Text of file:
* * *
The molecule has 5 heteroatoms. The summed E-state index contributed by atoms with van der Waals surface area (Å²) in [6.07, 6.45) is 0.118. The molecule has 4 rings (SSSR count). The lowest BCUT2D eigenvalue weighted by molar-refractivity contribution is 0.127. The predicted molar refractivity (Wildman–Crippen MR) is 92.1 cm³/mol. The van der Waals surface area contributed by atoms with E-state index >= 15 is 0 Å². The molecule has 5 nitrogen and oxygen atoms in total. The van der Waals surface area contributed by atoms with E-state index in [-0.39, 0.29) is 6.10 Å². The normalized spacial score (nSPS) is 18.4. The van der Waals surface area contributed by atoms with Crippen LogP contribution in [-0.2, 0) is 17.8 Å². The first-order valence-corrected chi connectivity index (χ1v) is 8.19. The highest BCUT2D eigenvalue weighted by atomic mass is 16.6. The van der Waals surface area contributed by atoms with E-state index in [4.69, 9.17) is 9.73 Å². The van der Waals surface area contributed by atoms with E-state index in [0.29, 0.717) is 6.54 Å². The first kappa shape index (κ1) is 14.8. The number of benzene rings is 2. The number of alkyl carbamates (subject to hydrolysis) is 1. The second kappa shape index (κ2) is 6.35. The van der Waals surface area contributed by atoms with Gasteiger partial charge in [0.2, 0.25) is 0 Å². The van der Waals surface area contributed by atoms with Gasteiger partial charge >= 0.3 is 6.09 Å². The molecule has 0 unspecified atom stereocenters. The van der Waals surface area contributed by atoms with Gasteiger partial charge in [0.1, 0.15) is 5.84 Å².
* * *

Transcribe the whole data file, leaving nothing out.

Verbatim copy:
The molecule has 5 heteroatoms. The summed E-state index contributed by atoms with van der Waals surface area (Å²) in [6.07, 6.45) is 0.118. The molecule has 4 rings (SSSR count). The lowest BCUT2D eigenvalue weighted by molar-refractivity contribution is 0.127. The predicted molar refractivity (Wildman–Crippen MR) is 92.1 cm³/mol. The van der Waals surface area contributed by atoms with E-state index >= 15 is 0 Å². The molecule has 5 nitrogen and oxygen atoms in total. The van der Waals surface area contributed by atoms with E-state index in [-0.39, 0.29) is 6.10 Å². The normalized spacial score (nSPS) is 18.4. The van der Waals surface area contributed by atoms with Crippen LogP contribution in [-0.2, 0) is 17.8 Å². The first-order valence-corrected chi connectivity index (χ1v) is 8.19. The highest BCUT2D eigenvalue weighted by atomic mass is 16.6. The van der Waals surface area contributed by atoms with E-state index in [4.69, 9.17) is 9.73 Å². The van der Waals surface area contributed by atoms with E-state index in [0.29, 0.717) is 6.54 Å². The first kappa shape index (κ1) is 14.8. The number of benzene rings is 2. The number of alkyl carbamates (subject to hydrolysis) is 1. The second kappa shape index (κ2) is 6.35. The van der Waals surface area contributed by atoms with Gasteiger partial charge in [0.2, 0.25) is 0 Å². The van der Waals surface area contributed by atoms with Gasteiger partial charge >= 0.3 is 6.09 Å². The molecule has 0 unspecified atom stereocenters. The van der Waals surface area contributed by atoms with Gasteiger partial charge in [0.1, 0.15) is 5.84 Å².